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Texas A&M University Calendar

MSC Spring Open House 8th Annual Rev. Dr. Martin Luther King, Jr. Breakfast Offshore Drilling: The Promise of Discovery

MSC Spring Open House

New students looking for involvement opportunities get the chance to see the best student involvement opportunities the Division of Student Affairs and Texas A&M have to offer at the biggest student organization recruiting event of the semester.

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8th Annual Rev. Dr. Martin Luther King, Jr. Breakfast

Celebrate the life and achievements of Dr. King with the 8th annual breakfast hosted by the MSC Carter G. Woodson Black Awareness Committee.

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Offshore Drilling: The Promise of Discovery

This exhibit tells the story of offshore drilling, covering all aspects of the search for oil offshore, with a special look at the geology of finding oil, focusing on exploration of the Gulf of Mexico.

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Roundtable on “Human Rights Abuses and the Politics of Memorial Sites in Latin America”

Event Type
Other
Date
Wednesday, October 2, 2013
Time
4:00 pm – 5:00 pm
Description
The Glasscock Center will host a roundtable discussion entitled “Human Rights Abuses and the Politics of Memorial Sites in Latin America” on 2 October 2013. Participants in the roundtable will reflect on and continue the conversation started by Patricio Guzmán’s documentary, Nostalgia for the Light, which will be shown in The Evans Library Annex, Room 410, on 1 October 2013 at 7 p.m. Two scholars of Latin American theater and performance, Dr. Paola S. Hernández and Dr. Brenda Werth, will present papers centering on the Southern Cone region of South America in the aftermath of the human rights violations that occurred under dictatorships that existed there in the 1970s and 1980s also presented in the film Nostalgia for the Light. Professor Hernández’s talk addresses the ongoing debates initiated by human rights organizations and grassroots movements on how best to recover or document history. She proposes two modes for understanding a traumatic past: museums and documentary film. Professor Werth’s presentation reveals the ways in which Southern Cone human rights activists and artists have collaborated to produce artwork that is central to the collective tasks of mourning, commemoration and memorialization in the post-dictatorial contexts of Chile and Argentina. Her multi-genre approach, theater, and photography to demonstrate the creative modes artists have employed to represent loss and absence, to draw attention to continuing injustices, and to provide public sites and rituals of commemoration.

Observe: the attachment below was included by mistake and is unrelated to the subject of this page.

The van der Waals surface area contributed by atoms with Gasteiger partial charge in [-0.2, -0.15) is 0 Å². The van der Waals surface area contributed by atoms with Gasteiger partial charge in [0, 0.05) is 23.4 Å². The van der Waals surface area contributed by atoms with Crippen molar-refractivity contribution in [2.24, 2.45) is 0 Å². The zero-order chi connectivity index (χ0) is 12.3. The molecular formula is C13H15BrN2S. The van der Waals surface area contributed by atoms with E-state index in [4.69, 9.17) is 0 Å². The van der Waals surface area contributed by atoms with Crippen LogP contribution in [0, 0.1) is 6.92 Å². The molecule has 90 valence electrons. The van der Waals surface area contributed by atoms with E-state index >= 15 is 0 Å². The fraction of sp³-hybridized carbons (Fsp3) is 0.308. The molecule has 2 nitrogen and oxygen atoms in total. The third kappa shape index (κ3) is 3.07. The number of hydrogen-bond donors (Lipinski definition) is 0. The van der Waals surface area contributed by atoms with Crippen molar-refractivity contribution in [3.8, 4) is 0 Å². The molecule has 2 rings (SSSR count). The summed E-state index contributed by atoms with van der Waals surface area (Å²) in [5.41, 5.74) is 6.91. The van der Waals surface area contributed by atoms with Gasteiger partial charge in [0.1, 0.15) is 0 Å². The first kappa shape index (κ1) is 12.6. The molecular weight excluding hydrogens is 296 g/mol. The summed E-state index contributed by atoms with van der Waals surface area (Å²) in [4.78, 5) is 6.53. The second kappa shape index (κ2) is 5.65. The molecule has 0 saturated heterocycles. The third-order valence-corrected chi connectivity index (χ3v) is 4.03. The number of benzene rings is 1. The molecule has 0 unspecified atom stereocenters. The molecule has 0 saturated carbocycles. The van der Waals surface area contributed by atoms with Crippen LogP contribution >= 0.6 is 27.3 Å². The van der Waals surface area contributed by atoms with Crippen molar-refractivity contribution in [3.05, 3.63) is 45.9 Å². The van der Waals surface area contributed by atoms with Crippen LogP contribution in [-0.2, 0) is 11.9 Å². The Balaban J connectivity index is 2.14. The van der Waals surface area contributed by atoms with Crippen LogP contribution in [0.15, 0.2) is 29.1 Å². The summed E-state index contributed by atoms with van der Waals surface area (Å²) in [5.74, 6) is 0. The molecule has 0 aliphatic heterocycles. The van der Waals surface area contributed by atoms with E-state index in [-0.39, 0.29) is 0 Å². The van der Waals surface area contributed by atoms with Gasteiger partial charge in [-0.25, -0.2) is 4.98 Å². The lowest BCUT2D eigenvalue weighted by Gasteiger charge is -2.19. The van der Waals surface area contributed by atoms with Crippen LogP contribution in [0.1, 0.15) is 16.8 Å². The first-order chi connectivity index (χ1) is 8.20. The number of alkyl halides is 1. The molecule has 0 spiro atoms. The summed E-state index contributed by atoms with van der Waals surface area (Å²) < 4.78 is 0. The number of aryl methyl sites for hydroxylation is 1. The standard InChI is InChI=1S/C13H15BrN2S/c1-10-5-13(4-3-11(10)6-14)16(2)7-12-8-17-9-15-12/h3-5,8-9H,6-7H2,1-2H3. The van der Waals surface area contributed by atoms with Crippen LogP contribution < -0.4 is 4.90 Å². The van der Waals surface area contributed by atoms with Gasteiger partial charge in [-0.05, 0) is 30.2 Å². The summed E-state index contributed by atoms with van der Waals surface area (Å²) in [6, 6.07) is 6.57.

Sponsor
Glasscock Center for Humanities Research
Contact
Glasscock Center
979-845-8328
image for event 13277
Additional Information
Reception begins at 3:30 p.m.
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